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It has been 15 years since the $100,000 deposit insurance limit for eligible deposits at the Big Six banks and a host of other smaller federally-regulated deposit-taking institutions came into force. Inflation since then suggests the time has come to raise it. But we may want to think about other changes, too.

Canada has a fragmented deposit insurance system. In addition to the federal system managed by the Canada Deposit Insurance Corp.(CDIC), deposits of provincially incorporated institutions, like most credit unions and caisses populaires, are backed by their respective provincial deposit insurance corporations. Coverage limits in those systems range from $100,000 in Quebec to full coverage in the four western provinces.

The main argument for deposit insurance is that it reduces the risk that deposit-taking institutions will fail because of a bank run. That helps smaller institutions compete against the big banks because customers can confidently place deposits with them knowing their deposits are insured within the defined limits.

The main argument for limiting deposit insurance is to reduce moral hazard. Small depositors, who may not have the resources to assess the risks of different banks and take informed decisions about where to keep their money, get full protection. But people with deposits above the limits will have an incentive to make sure their financial institution isn’t taking on undue risk. Banks in turn have an incentive to avoid undue risks so as to continue to attract these large depositors.

Recent events raise questions, however, about whether deposit insurance really does reduce the risk of bank runs and whether there is a future for limited deposit insurance.

In 2017, Canadian mortgage-lender Home Capital experienced a bank run when depositors — uninsured and insured — withdrew their money after the bank was accused of misleading investors. It turns out even fully insured deposits will run if their holders become concerned about an institution’s viability.

As to the future of deposit insurance limits, the U.S. government’s swift response to last month’s bank failures was to stem contagion risk by covering all of Silicon Valley Bank’s deposits, not just the insured ones. But that undermines the very concept of limited deposit insurance and introduces moral hazard. Managers of banks and other deposit-taking institutions may be more tempted to take bigger risks now, betting that authorities will bail them out — after all, SVB wasn’t even considered a systemically important bank and it got a full bailout. Investors may assume the same and limit their oversight, thereby weakening market discipline.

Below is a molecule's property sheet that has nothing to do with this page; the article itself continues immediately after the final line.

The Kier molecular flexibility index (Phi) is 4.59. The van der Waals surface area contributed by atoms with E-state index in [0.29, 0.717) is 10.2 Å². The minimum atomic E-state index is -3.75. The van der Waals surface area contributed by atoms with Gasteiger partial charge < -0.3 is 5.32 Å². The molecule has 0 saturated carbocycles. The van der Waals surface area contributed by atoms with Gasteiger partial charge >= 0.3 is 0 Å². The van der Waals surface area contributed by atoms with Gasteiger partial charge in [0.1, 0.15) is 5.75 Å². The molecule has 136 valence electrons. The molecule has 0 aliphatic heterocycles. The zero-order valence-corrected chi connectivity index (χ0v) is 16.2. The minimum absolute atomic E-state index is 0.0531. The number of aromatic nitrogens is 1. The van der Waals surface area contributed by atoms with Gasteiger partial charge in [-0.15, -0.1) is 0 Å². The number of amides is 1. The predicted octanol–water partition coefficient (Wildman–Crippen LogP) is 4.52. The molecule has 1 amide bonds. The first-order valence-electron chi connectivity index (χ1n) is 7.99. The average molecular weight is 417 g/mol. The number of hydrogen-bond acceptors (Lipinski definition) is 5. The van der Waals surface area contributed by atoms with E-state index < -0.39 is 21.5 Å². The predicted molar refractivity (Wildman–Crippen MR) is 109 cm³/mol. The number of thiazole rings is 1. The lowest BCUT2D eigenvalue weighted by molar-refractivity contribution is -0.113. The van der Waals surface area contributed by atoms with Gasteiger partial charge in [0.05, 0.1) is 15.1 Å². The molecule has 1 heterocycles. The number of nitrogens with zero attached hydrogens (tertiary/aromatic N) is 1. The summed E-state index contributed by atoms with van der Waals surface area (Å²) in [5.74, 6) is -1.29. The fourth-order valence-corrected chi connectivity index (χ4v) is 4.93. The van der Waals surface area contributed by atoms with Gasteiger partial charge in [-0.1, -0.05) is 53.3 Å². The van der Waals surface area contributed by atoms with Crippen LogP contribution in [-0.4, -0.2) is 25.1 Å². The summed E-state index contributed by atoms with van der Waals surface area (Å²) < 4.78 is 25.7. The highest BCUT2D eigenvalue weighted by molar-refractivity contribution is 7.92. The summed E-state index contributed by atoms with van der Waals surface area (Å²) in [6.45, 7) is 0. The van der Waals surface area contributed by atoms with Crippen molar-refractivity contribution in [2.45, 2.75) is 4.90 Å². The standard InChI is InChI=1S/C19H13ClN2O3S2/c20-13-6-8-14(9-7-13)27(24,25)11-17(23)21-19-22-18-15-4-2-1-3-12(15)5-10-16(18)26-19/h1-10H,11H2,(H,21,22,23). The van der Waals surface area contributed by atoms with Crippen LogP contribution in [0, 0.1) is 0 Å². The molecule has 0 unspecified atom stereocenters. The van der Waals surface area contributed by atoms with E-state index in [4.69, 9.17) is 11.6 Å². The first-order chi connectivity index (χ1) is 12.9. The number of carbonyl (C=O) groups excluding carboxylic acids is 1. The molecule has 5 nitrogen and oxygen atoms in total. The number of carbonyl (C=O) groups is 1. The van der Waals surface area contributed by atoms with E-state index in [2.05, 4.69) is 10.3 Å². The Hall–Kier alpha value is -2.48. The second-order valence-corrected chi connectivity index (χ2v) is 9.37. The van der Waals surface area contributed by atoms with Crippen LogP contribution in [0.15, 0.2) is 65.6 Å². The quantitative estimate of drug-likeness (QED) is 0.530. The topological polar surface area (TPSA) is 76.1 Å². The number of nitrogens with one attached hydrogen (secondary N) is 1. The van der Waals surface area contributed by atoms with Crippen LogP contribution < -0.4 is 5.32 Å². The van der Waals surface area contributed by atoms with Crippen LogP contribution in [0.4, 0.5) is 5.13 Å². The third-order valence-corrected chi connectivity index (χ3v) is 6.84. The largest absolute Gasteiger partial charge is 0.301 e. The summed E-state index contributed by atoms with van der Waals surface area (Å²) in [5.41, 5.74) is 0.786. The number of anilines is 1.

Banks and other deposit-taking institutions pay premiums for their insurance coverage that are mainly based on the size of their deposit base. CDIC also imposes higher premiums on institutions that are judged to be more risky. However, none of our deposit insurance funds, from the CDIC’s to the provincial funds, are fully funded in the sense of having a pool of assets readily available to cover all insured deposits in the system. Far from it. So if we do increase the coverage maximums, we need to consider how large those deposit funds should be. Higher premiums represent capital that is not in use in the economy, but the obvious alternative of relying more on industry levies to pay for a failure after the fact could undermine the financial condition of surviving institutions at a time of stress.

Smaller deposit-taking institutions get big benefits from deposit insurance. Their customers receive the same protection big-bank customers do even though big banks pay more into the insurance funds. This is good from a competitiveness standpoint. But recent U.S. events are a reminder that smaller institutions can be systemically important as a group even if no single smaller bank is important on its own. If deposit insurance limits are increased materially, should smaller financial institutions face capital and liquidity requirements closer to those currently imposed on the six major banks? Should they also adopt the “bail-in” debt requirements imposed on the major banks so that if they fail more of the resolution cost is borne by the wholesale debtholders of the failing institution rather than the rest of the industry or — worse — the taxpayer? System stability would likely improve but competition would probably suffer: it’s not an easy balance. Policy makers should tread carefully and avoid an undue impact on competition.

Finally, no discussion about deposit insurance limits is complete without noting the presence of full deposit insurance coverage for provincially incorporated credit unions in B.C. and the Prairie provinces. That makes them more competitive, which is good for consumer choice, but it increases moral hazard. The western provinces may want to consider whether very large depositors at these institutions should continue to have their deposits fully insured.

Yes, it seems the fallout from SVB’s collapse has been contained for now, but the questions it raised about what to do about deposit insurance still need to be addressed.

Published in the Financial Post


Jeremy Kronick is director of monetary and financial services research at the C.D. Howe Institute, where Duncan Munn is president and Mark Zelmer, former OSFI Deputy Superintendent, is a senior fellow.